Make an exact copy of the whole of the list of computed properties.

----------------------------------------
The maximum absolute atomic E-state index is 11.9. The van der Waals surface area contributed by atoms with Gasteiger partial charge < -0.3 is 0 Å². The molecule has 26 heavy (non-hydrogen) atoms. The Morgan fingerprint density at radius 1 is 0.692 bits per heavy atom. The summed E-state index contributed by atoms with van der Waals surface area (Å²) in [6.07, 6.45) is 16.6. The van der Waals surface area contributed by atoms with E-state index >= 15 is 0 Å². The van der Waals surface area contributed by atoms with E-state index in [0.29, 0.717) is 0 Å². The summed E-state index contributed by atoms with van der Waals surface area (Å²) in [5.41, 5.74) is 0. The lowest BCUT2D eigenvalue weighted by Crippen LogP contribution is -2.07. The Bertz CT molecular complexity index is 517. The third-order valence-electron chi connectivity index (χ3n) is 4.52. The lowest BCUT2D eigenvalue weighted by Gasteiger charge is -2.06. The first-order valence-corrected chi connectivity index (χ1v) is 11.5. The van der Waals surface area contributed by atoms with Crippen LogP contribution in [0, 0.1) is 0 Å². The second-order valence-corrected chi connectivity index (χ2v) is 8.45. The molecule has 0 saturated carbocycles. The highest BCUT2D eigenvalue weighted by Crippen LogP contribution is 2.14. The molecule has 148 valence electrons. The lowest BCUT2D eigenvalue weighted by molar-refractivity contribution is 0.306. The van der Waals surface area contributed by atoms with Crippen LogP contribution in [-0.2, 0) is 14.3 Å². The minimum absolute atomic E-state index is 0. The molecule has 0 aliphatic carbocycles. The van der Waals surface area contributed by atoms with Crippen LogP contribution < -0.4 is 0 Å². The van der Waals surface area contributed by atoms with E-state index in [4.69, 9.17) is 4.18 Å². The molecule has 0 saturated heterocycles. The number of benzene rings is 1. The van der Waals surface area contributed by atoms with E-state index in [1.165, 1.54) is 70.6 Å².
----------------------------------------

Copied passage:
The maximum absolute atomic E-state index is 11.9. The van der Waals surface area contributed by atoms with Gasteiger partial charge < -0.3 is 0 Å². The molecule has 26 heavy (non-hydrogen) atoms. The Morgan fingerprint density at radius 1 is 0.692 bits per heavy atom. The summed E-state index contributed by atoms with van der Waals surface area (Å²) in [6.07, 6.45) is 16.6. The van der Waals surface area contributed by atoms with E-state index >= 15 is 0 Å². The van der Waals surface area contributed by atoms with E-state index in [0.29, 0.717) is 0 Å². The summed E-state index contributed by atoms with van der Waals surface area (Å²) in [5.41, 5.74) is 0. The lowest BCUT2D eigenvalue weighted by Crippen LogP contribution is -2.07. The Bertz CT molecular complexity index is 517. The third-order valence-electron chi connectivity index (χ3n) is 4.52. The lowest BCUT2D eigenvalue weighted by Gasteiger charge is -2.06. The first-order valence-corrected chi connectivity index (χ1v) is 11.5. The van der Waals surface area contributed by atoms with Crippen LogP contribution in [0, 0.1) is 0 Å². The second-order valence-corrected chi connectivity index (χ2v) is 8.45. The molecule has 0 saturated carbocycles. The highest BCUT2D eigenvalue weighted by Crippen LogP contribution is 2.14. The molecule has 148 valence electrons. The lowest BCUT2D eigenvalue weighted by molar-refractivity contribution is 0.306. The van der Waals surface area contributed by atoms with Crippen LogP contribution in [-0.2, 0) is 14.3 Å². The minimum absolute atomic E-state index is 0. The molecule has 0 aliphatic carbocycles. The van der Waals surface area contributed by atoms with Crippen LogP contribution < -0.4 is 0 Å². The van der Waals surface area contributed by atoms with E-state index in [4.69, 9.17) is 4.18 Å². The molecule has 0 saturated heterocycles. The number of benzene rings is 1. The van der Waals surface area contributed by atoms with E-state index in [1.165, 1.54) is 70.6 Å².